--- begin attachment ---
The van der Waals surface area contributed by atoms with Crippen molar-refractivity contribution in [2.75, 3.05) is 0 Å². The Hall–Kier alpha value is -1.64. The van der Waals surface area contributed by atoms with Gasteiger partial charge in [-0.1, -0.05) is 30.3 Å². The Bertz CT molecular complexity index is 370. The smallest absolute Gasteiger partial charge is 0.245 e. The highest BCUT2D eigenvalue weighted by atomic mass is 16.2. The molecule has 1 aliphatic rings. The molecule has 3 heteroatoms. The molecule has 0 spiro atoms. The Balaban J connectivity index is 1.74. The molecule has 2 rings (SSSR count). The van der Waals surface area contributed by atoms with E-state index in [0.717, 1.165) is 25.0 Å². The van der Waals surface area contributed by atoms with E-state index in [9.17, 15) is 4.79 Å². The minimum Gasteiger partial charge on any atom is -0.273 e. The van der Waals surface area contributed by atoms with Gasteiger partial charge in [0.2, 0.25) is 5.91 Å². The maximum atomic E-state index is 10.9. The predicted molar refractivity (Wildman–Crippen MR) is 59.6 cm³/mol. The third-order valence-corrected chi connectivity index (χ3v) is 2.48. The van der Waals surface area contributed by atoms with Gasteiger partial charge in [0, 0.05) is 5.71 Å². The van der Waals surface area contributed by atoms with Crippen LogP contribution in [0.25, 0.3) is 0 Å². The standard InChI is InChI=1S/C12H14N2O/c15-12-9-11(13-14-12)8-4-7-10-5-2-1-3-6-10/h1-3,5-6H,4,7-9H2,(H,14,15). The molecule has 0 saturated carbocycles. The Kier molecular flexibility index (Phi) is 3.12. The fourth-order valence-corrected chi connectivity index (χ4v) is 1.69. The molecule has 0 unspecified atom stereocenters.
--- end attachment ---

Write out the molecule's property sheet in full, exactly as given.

The van der Waals surface area contributed by atoms with Crippen molar-refractivity contribution in [2.75, 3.05) is 0 Å². The Hall–Kier alpha value is -1.64. The van der Waals surface area contributed by atoms with Gasteiger partial charge in [-0.1, -0.05) is 30.3 Å². The Bertz CT molecular complexity index is 370. The smallest absolute Gasteiger partial charge is 0.245 e. The highest BCUT2D eigenvalue weighted by atomic mass is 16.2. The molecule has 1 aliphatic rings. The molecule has 3 heteroatoms. The molecule has 0 spiro atoms. The Balaban J connectivity index is 1.74. The molecule has 2 rings (SSSR count). The van der Waals surface area contributed by atoms with E-state index in [0.717, 1.165) is 25.0 Å². The van der Waals surface area contributed by atoms with E-state index in [9.17, 15) is 4.79 Å². The minimum Gasteiger partial charge on any atom is -0.273 e. The van der Waals surface area contributed by atoms with Gasteiger partial charge in [0.2, 0.25) is 5.91 Å². The maximum atomic E-state index is 10.9. The predicted molar refractivity (Wildman–Crippen MR) is 59.6 cm³/mol. The third-order valence-corrected chi connectivity index (χ3v) is 2.48. The van der Waals surface area contributed by atoms with Gasteiger partial charge in [0, 0.05) is 5.71 Å². The van der Waals surface area contributed by atoms with Crippen LogP contribution in [0.25, 0.3) is 0 Å². The standard InChI is InChI=1S/C12H14N2O/c15-12-9-11(13-14-12)8-4-7-10-5-2-1-3-6-10/h1-3,5-6H,4,7-9H2,(H,14,15). The molecule has 0 saturated carbocycles. The Kier molecular flexibility index (Phi) is 3.12. The fourth-order valence-corrected chi connectivity index (χ4v) is 1.69. The molecule has 0 unspecified atom stereocenters.